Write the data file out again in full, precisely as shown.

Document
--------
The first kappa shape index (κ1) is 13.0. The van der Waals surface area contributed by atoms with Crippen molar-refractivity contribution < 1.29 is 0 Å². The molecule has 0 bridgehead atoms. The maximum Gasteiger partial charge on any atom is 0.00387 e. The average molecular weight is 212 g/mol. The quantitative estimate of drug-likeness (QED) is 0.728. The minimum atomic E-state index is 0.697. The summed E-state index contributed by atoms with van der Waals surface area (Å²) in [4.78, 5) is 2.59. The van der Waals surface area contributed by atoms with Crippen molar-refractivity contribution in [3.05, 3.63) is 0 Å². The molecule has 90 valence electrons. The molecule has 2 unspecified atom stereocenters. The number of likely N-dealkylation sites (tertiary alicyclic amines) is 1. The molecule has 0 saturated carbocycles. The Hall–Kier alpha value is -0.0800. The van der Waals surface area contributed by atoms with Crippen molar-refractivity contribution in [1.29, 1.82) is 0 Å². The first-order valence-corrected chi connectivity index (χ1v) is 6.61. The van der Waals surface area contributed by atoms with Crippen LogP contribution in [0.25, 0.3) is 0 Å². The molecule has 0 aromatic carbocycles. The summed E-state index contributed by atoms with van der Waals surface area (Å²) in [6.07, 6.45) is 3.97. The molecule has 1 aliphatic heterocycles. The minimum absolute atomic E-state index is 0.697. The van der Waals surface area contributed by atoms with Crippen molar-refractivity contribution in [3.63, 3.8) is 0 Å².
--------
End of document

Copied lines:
The first kappa shape index (κ1) is 13.0. The van der Waals surface area contributed by atoms with Crippen molar-refractivity contribution < 1.29 is 0 Å². The molecule has 0 bridgehead atoms. The maximum Gasteiger partial charge on any atom is 0.00387 e. The average molecular weight is 212 g/mol. The quantitative estimate of drug-likeness (QED) is 0.728. The minimum atomic E-state index is 0.697. The summed E-state index contributed by atoms with van der Waals surface area (Å²) in [4.78, 5) is 2.59. The van der Waals surface area contributed by atoms with Crippen molar-refractivity contribution in [3.05, 3.63) is 0 Å². The molecule has 90 valence electrons. The molecule has 2 unspecified atom stereocenters. The number of likely N-dealkylation sites (tertiary alicyclic amines) is 1. The molecule has 0 saturated carbocycles. The Hall–Kier alpha value is -0.0800. The van der Waals surface area contributed by atoms with Crippen molar-refractivity contribution in [1.29, 1.82) is 0 Å². The first-order valence-corrected chi connectivity index (χ1v) is 6.61. The van der Waals surface area contributed by atoms with Crippen LogP contribution in [0.25, 0.3) is 0 Å². The molecule has 0 aromatic carbocycles. The summed E-state index contributed by atoms with van der Waals surface area (Å²) in [6.07, 6.45) is 3.97. The molecule has 1 aliphatic heterocycles. The minimum absolute atomic E-state index is 0.697. The van der Waals surface area contributed by atoms with Crippen molar-refractivity contribution in [3.63, 3.8) is 0 Å².